And why is Xi pushing for a summit with an interlocutor as unpredictable as Trump? He has much more to lose considering that he is in the last mile for the 19th Communist Party of China Congress later this year.
Perhaps Xi’s motives are linked to the Communist Party. He appears to be firmly in control of the system and the 6th Plenum of the Central Committee of the Communist Party called on its members to unite behind the Central Committee “with Comrade Xi Jinping as the core”. He needs to ensure that nothing like trade war erupts between now and the November party congress to derail his plans.
Another factor could be a desire to incrementally advance China’s standing in world affairs in an era where the US seems to be retreating. In that sense, his impressive presence in Davos for the World Economic Forum meeting was a prelude. By engaging the leader of the US, Xi is revealing his self confidence as well as cementing his political authority.
Finally, Xi could be seeking to preempt the emerging US trade agenda. Right now, the US trade representative, Lighthizer, is yet to be confirmed, and Navarro and Ross are not quite in command of the trade agenda. Indeed, with an active White House figure like Kushner, there is little clarity on the authority of the state department in making US foreign policy. This could be a good moment for Xi to come up with a surprise package that could sow confusion among the policy-makers who are, as it is, divided on the nature of measures to be taken against China.
All eyes on summit
What do US allies and friends in the region expect?
There can be little doubt that US allies and friends will be paying close attention to the proceedings of the summit. Countries like South Korea and Taiwan are directly affected by decisions that could be taken, or not taken, at Mar-a-Lago.
Countries like Japan, Vietnam and the Philippines will be watching for signs that the US is weakening it stance in relation to China. As of now, the Americans have convinced the Japanese and the South Koreans that they stand firmly with them. But the big problem that all the American friends in the region confront is that the Trump administration has knocked the foundations of a sustainable policy of countering China by scrapping the Trans Pacific Partnership agreement.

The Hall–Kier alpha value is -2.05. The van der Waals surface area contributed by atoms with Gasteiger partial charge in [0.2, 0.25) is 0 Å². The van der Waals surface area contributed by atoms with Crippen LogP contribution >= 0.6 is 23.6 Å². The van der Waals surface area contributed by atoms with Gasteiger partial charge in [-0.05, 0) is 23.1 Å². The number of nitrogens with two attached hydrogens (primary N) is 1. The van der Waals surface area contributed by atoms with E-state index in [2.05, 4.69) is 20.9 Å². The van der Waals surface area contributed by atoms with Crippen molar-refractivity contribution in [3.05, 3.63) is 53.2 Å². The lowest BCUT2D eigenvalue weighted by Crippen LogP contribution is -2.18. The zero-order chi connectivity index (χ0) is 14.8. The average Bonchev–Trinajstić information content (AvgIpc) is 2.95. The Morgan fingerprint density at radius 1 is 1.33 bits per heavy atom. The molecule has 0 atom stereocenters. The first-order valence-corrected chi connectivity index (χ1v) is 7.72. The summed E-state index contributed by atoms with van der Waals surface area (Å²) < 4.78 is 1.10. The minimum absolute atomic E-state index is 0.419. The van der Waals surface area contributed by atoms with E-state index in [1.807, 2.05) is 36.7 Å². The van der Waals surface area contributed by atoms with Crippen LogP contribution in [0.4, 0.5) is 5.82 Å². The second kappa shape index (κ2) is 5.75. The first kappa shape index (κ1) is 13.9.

More than American aircraft carriers and ships, what the countries of the region who face the economic pull of China want are signs of deeper and more sophisticated American economic engagement. At the same time, they remain concerned over the trade issue because if the US raises trade barriers across the board, it could affect their not-so-inconsiderable economic ties with the US.
Beyond the short term, China has a major interest in maintaining an even keel in its relationship with the US. This has as much to do with their huge trade relations as to issues of potential instability in China arising out of any trade war. The Chinese are keen to avoid the Thuycidides trap and have proposed the ‘new type’ of great power relations emphasising no conflict, no confrontation, mutual respect and win-win cooperation.
The problem for the world community is that as Chinese power grows, so does their list of “core interests” or red lines. It began with Taiwan, then included Tibet and Xinjiang, and the preservation of the Communist Party of China’s primacy in the country. Soon the South China Sea could be included.
On the other hand, China has little understanding of the core interests of other nations. Many of them, like the US, do not articulate interests in similar terms, but that does not mean that they do not have them.
The agenda for a US-China summit is not surprisingly large and complicated. There are many obstacles they confront. Some are systemic – such as that the American side is simply not ready in terms of policy formulation for a substantive negotiation. On the other hand, some are built into the potential subjects of discussion – such as North Korea, the One-China policy or China-US trade issues.
But newer problems could emerge if the chemistry between the two leaders turns out to be bad. Both have a certain notion of themselves and either coming across as being disrespectful or casual could poison the relationship in the coming years.
Manoj Joshi is a distinguished fellow, Observer Research Foundation, New Delhi